Republican Gov. Pat McCrory has signed one of the two pieces of legislation state lawmakers have proposed that would dramatically curb the power of the incoming Democratic governor, the speaker of the state House told local reporters on Friday afternoon.
The other major bill that would weaken the governorship has been passed by the state House and state Senate and now goes back to the House for final approval after the Senate made changes.
— Craig Jarvis (@CraigJ_NandO) December 16, 2016
— Jeff Tiberii (@j_tibs) December 16, 2016
The bill signed by McCrory, which originated in the state Senate, would change the make-up of the state elections board and prevent Democrats from taking over the state and county elections boards when Democrat Roy Cooper takes office.
Under the current system, the state elections board is comprised of three members from the governor’s party and two from the minority party, and county boards are also controlled by the governor’s party. With the bill signed by McCrory on Friday, the state elections board will be combined with the ethics commission and will be comprised of four Republicans and four Democrats, and county boards will also be evenly split between Republicans and Democrats.
The legislation also states that a Democratic member of the board will be chair in odd years, and a Republican member of the board will be chair in even years, when elections typically take place. It’s not clear how much authority the chair will have.
The Senate bill that passed that body Friday afternoon also changes the appeals process, keeping some cases from being appealed directly to the state Supreme Court and would make state Supreme Court elections partisan. This comes after the state Supreme Court flipped to Democratic control in the 2016 election.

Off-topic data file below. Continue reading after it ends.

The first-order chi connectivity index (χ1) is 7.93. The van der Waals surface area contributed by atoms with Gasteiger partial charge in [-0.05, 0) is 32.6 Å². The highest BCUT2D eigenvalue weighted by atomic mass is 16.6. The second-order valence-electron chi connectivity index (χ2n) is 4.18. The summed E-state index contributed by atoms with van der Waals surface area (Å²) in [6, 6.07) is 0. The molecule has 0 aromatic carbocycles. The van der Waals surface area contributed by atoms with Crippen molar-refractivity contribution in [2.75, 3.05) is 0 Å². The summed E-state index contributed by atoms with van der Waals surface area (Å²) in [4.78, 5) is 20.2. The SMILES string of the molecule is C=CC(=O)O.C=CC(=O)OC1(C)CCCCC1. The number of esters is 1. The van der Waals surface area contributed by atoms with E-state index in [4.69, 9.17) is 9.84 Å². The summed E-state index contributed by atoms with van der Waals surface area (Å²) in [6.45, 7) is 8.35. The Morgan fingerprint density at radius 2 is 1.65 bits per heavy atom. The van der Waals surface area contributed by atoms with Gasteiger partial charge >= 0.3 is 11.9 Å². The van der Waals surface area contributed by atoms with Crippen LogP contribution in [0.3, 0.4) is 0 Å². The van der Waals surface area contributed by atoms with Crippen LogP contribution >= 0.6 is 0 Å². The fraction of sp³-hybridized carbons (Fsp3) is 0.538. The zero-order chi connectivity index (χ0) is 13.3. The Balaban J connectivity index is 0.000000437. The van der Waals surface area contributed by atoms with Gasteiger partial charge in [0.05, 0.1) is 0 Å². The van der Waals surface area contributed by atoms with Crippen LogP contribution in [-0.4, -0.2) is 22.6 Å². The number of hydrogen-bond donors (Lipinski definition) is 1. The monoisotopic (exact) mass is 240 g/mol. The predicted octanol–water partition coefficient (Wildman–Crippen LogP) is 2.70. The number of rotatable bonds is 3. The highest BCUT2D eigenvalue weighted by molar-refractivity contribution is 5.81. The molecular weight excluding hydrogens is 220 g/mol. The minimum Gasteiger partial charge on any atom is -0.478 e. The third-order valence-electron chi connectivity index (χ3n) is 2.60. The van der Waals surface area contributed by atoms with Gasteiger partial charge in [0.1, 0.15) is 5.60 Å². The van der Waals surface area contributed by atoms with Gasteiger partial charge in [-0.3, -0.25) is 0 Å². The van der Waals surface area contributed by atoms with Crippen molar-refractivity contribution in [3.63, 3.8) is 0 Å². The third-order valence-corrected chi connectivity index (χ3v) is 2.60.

The Republican-led legislature’s power grab follows McCrory’s re-election loss to Democratic state Attorney General Roy Cooper. McCrory conceded to Cooper after dragging the race out for nearly a month after Election Day. The governor had called a special session to address disaster relief. But after the session ended, Republican legislators called an additional special session and introduced two measures that would cut into Cooper’s power when he takes office.
The second bill, which both houses of the General Assembly have now passed, would subject the governor’s cabinet appointees to state Senate approval. The House version would also cut from 1,500 to 300 the number of “exempt positions,” which are often political in nature, that the governor can appoint. The legislation passed in the House, and the Senate has so far amended the legislation to give Cooper 425 exempt appointees instead if just 300.
The legislation would also shift political appointees to other elected officials, some of which are Republicans, and would allow some of McCrory’s political appointees to stay on in the Cooper administration.